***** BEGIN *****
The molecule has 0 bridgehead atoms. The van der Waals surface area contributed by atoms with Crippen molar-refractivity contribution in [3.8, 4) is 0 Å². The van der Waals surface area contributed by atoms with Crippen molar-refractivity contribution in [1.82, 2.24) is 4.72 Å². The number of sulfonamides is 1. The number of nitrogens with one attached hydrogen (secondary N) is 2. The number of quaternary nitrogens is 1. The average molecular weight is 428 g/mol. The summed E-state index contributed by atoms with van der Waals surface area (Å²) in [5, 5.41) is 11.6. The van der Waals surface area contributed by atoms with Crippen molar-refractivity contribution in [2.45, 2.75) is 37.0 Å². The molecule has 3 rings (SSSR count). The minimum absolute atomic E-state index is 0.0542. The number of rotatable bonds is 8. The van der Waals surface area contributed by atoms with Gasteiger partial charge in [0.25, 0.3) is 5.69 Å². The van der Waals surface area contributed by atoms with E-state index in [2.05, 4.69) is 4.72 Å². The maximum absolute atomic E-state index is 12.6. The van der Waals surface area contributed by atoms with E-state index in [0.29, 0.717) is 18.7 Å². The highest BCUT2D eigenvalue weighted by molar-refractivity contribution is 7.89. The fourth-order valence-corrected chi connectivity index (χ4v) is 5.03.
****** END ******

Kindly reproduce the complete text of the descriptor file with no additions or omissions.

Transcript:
The molecule has 0 bridgehead atoms. The van der Waals surface area contributed by atoms with Crippen molar-refractivity contribution in [3.8, 4) is 0 Å². The van der Waals surface area contributed by atoms with Crippen molar-refractivity contribution in [1.82, 2.24) is 4.72 Å². The number of sulfonamides is 1. The number of nitrogens with one attached hydrogen (secondary N) is 2. The number of quaternary nitrogens is 1. The average molecular weight is 428 g/mol. The summed E-state index contributed by atoms with van der Waals surface area (Å²) in [5, 5.41) is 11.6. The van der Waals surface area contributed by atoms with Crippen molar-refractivity contribution in [2.45, 2.75) is 37.0 Å². The molecule has 3 rings (SSSR count). The minimum absolute atomic E-state index is 0.0542. The number of rotatable bonds is 8. The van der Waals surface area contributed by atoms with Gasteiger partial charge in [0.25, 0.3) is 5.69 Å². The van der Waals surface area contributed by atoms with E-state index in [2.05, 4.69) is 4.72 Å². The maximum absolute atomic E-state index is 12.6. The van der Waals surface area contributed by atoms with E-state index in [0.29, 0.717) is 18.7 Å². The highest BCUT2D eigenvalue weighted by molar-refractivity contribution is 7.89. The fourth-order valence-corrected chi connectivity index (χ4v) is 5.03.